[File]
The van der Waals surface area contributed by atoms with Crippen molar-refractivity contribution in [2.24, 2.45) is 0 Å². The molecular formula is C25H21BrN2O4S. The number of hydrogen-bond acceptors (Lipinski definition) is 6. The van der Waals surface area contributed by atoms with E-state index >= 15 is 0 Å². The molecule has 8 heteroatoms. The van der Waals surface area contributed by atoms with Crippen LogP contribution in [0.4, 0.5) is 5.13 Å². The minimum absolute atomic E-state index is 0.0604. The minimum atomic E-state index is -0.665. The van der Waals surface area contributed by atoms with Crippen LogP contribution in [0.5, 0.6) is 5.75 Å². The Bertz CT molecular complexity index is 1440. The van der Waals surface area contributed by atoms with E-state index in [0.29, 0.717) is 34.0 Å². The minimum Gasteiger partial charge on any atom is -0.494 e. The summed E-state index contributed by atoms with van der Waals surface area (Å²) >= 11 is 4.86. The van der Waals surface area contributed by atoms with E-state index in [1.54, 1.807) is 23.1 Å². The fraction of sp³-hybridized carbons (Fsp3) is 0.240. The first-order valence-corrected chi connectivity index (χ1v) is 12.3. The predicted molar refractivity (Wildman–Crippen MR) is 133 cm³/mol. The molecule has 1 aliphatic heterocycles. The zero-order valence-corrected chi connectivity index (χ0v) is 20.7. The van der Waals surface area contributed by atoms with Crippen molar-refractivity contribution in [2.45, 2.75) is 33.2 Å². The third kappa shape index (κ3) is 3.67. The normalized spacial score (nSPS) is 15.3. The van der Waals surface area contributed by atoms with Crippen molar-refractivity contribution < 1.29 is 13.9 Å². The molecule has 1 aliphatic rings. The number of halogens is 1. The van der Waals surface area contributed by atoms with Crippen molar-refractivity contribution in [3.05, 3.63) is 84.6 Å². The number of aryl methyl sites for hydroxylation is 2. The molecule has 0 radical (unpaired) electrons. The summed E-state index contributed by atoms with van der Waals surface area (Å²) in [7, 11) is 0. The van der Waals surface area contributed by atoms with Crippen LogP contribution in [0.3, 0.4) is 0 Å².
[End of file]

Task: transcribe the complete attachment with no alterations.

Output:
The van der Waals surface area contributed by atoms with Crippen molar-refractivity contribution in [2.24, 2.45) is 0 Å². The molecular formula is C25H21BrN2O4S. The number of hydrogen-bond acceptors (Lipinski definition) is 6. The van der Waals surface area contributed by atoms with E-state index >= 15 is 0 Å². The molecule has 8 heteroatoms. The van der Waals surface area contributed by atoms with Crippen LogP contribution in [0.4, 0.5) is 5.13 Å². The minimum absolute atomic E-state index is 0.0604. The minimum atomic E-state index is -0.665. The van der Waals surface area contributed by atoms with Crippen LogP contribution in [0.5, 0.6) is 5.75 Å². The Bertz CT molecular complexity index is 1440. The van der Waals surface area contributed by atoms with E-state index in [0.29, 0.717) is 34.0 Å². The minimum Gasteiger partial charge on any atom is -0.494 e. The summed E-state index contributed by atoms with van der Waals surface area (Å²) >= 11 is 4.86. The van der Waals surface area contributed by atoms with E-state index in [1.54, 1.807) is 23.1 Å². The fraction of sp³-hybridized carbons (Fsp3) is 0.240. The first-order valence-corrected chi connectivity index (χ1v) is 12.3. The predicted molar refractivity (Wildman–Crippen MR) is 133 cm³/mol. The molecule has 1 aliphatic heterocycles. The zero-order valence-corrected chi connectivity index (χ0v) is 20.7. The van der Waals surface area contributed by atoms with Crippen molar-refractivity contribution in [2.45, 2.75) is 33.2 Å². The third kappa shape index (κ3) is 3.67. The normalized spacial score (nSPS) is 15.3. The van der Waals surface area contributed by atoms with Crippen molar-refractivity contribution < 1.29 is 13.9 Å². The molecule has 1 aliphatic rings. The number of halogens is 1. The van der Waals surface area contributed by atoms with Crippen molar-refractivity contribution in [3.05, 3.63) is 84.6 Å². The number of aryl methyl sites for hydroxylation is 2. The molecule has 0 radical (unpaired) electrons. The summed E-state index contributed by atoms with van der Waals surface area (Å²) in [7, 11) is 0. The van der Waals surface area contributed by atoms with Crippen LogP contribution in [0.3, 0.4) is 0 Å².